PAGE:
A well-known but amazingly adaptive behavior in trees is a phenomena known as Crown Shyness. To clarify, it is a phenomenon observed in some tree species, in which the crowns of fully stocked trees do not touch each other. Not so with crown shyness– the tops of the trees simply do not touch. When you peer into the canopy, it looks like each tree has a halo of uninterrupted sky around its crown.
Scientists have been discussing this phenomenon since the 1920s, proposing multiple potential reasons for why it occurs. For example, “crown shyness” could be a way that trees have evolved to prevent disease transmission, or ease of access for insects which would cause havoc if they had too abundant a source of food. It could also possibly ensure sharing of resources, thus maintaining the health of the forest crown. It could also be a way for the trees to prevent damage to their branches from tangling or wind gusts. Thus, the spacing in between the trees would provide air channels, reducing the overall stress on any one tree’s canopy from gale force winds.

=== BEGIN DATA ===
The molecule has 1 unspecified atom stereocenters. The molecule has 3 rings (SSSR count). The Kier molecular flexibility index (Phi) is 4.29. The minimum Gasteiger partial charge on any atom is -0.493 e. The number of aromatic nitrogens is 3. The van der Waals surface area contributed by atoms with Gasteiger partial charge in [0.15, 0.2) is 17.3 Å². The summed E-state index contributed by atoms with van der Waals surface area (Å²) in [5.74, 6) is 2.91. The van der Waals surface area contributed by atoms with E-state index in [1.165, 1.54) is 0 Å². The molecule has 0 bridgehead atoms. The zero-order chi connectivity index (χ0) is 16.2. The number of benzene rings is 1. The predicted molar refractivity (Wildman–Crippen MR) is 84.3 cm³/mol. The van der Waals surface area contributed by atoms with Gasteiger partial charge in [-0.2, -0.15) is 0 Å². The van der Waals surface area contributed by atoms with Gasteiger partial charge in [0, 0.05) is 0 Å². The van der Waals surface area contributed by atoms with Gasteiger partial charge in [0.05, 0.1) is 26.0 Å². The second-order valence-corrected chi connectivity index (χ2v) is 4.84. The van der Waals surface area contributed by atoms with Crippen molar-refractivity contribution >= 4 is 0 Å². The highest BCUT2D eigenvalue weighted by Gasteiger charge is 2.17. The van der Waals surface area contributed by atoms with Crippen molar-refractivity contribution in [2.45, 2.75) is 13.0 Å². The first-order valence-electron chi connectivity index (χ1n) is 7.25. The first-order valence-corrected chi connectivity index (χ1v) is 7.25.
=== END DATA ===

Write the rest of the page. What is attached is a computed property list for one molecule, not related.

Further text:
However, these are just a few hypothesis on the purpose of crown shyness, although the phenomenon is not entirely understood yet. It seems that some trees have also been social distancing from one another but were doing so long before coronavirus started!
So, take a look at the images below and share them with your friends who are nature lovers!